Cyber Week in Review: September 23, 2022
from Net Politics and Digital and Cyberspace Policy Program

Cyber Week in Review: September 23, 2022

Iran restricts internet access; Uber breached by Lapsu$; U.S. begins distributing $1 billion in cybersecurity grants; Chinese authorities launch corruption investigation; CAC may be amended.
Protestors in Iran light a fire during a demonstration following the death of Mahsa Amini in the custody of Iran's morality police.
Protestors in Iran light a fire during a demonstration following the death of Mahsa Amini in the custody of Iran's morality police. Reuters

Iran restricts internet access in wake of protests 

Iran has been rocked by protests in over eighty cities for the past week following the killing of a 22 year old woman, Mahsa Amini, in the custody of Iran’s morality police. Iran’s regime has responded forcefully, arresting protestors and shutting down cellphone service and the internet in some regions of the country. Iran has also blocked several popular internet applications completely, including Instagram and WhatsApp. The restrictions are some of the most severe seen in Iran since a series of protests in November and December 2019 over the price of fuel, which led Iran to shut down the internet almost entirely within the country. 

Uber hacked by Lapsu$ 

Uber announced last week that it had suffered what it called “a cybersecurity incident,” which led the company to shut down several internal systems until it could identify the extent of the breach. The attacker apparently gained access to the company’s networks through a technique known as multifactor authentication (MFA) fatigue, in which an attacker sends a stream of login requests to a target until the target approves one. Once inside, the attacker gained access to an administrator account, which likely gave them system-wide access, and left taunting messages on internal message boards. The attacker claimed he is an eighteen year old who breached the company without any accomplices. Uber claimed that the attacker was a member of the Lapsu$ hacking group, which conducted several high-profile hacks earlier this year before the core members were arrested. 

Biden administration launches $1 billion cybersecurity grant program 

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The Biden administration launched a new cybersecurity grant program which will distribute over $1 billion to various state and local governments over the next four years. The money was originally allocated as part of the $1.2 trillion infrastructure bill passed last year and will be distributed by the Cybersecurity and Infrastructure Security Agency (CISA) and states will be required to apply for the funds, with 80 percent of funds earmarked for local and tribal governments. Local governments are a particular concern as they have struggled to keep up with ransomware attacks. Los Angeles Unified School District was recently struck by a ransomware attack which took down systems used by students, administrators, and teachers and took weeks to resolve.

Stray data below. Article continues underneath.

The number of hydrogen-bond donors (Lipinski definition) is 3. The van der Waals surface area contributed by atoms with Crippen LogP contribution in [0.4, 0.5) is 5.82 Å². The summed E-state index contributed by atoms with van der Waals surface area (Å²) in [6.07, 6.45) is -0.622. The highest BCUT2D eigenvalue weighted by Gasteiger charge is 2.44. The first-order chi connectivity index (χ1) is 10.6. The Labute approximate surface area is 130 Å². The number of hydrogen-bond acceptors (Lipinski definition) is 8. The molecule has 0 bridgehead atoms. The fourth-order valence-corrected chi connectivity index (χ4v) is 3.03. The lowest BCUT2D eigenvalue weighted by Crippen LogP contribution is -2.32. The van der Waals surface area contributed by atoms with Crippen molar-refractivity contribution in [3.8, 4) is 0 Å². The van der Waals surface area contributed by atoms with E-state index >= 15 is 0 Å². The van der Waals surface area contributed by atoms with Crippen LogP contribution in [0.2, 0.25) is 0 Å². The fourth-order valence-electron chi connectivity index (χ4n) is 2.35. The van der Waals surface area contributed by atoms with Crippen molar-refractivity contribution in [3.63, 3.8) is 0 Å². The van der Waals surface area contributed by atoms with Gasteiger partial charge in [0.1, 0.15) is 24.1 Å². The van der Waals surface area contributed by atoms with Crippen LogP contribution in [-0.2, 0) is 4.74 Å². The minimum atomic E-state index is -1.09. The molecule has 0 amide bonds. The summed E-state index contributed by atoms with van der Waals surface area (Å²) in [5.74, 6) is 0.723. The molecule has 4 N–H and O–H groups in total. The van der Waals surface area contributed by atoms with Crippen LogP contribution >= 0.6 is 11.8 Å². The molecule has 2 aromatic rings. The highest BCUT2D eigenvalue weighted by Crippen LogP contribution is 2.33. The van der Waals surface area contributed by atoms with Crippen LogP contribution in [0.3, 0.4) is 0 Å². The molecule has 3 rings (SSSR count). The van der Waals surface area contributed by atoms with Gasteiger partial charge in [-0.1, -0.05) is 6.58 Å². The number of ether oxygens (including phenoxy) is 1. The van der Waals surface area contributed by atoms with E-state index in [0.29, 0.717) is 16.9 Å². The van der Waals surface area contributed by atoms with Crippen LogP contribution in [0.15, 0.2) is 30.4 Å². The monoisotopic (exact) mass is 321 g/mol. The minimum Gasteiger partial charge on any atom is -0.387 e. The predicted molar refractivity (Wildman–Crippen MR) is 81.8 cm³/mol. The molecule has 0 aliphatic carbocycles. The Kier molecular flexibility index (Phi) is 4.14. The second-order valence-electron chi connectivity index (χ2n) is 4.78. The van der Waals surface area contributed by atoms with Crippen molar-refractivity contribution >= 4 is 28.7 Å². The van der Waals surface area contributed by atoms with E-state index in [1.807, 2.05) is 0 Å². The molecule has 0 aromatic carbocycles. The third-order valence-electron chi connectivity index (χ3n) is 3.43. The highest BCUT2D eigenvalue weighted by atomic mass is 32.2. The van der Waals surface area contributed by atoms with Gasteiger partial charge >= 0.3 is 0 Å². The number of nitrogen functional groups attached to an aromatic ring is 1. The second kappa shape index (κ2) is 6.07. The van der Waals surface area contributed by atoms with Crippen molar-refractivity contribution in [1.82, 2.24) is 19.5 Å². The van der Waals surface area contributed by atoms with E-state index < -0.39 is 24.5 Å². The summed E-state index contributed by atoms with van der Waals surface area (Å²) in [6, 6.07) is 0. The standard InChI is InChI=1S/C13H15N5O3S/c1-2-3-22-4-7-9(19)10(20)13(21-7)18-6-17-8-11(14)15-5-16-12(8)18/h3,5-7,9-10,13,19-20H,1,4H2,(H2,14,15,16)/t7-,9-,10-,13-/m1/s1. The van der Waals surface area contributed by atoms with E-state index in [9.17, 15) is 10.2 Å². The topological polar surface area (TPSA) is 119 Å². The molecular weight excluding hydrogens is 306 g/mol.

Chinese authorities launch investigation into another executive of semiconductor “Big Fund” 

For the sixth time since July, Chinese authorities have placed an executive of China’s National Integrated Circuit Industry Investment Fund (or “Big Fund”) under investigation. Caixin reported on September 16 that Ren Kai, vice president of the Big Fund’s managing firm Sino IC Capital, has been "taken away by relevant departments for investigation” for alleged “serious violations of discipline and law”—a common euphemism for corruption. Notably, Ren also serves as a nonexecutive director at China’s top chipmaker, Semiconductor Manufacturing International Corp (SMIC). In a statement issued to the Hong Kong Stock Exchange, SMIC downplayed Ren’s involvement in the company and said it would continue to monitor the situation. Chinese authorities' investigations into Ren and other executives follow a pattern of regulatory scrutiny over the Big Fund and semiconductor companies that began in September 2021. 

China’s Cybersecurity Law may be amended to impose harsher penalties 

The Cyberspace Administration of China (CAC) released a draft amendment proposing to update China’s 2017 Cybersecurity Law. The internet regulator’s suggestions propose to restructure “legal responsibility system(s)” concerning cybersecurity and personal information protection. The amendment increases maximum fines for various violations by critical information infrastructure operators (CIIO) and enterprises from 100,000 yuan to one million yuan. “Extremely serious” violators—those who have failed to go through or pass security reviews—would be subject to fines up to 50 million yuan or five percent of previous years’ revenue. According to Wang Sixin, a law professor at Communication University of China, the regulator’s use of revenue-related fines echoes similar provisions of the EU’s General Data Protection Regulation (GDPR) and is meant to “tell [enterprises] to pay greater attention to cybersecurity.” 

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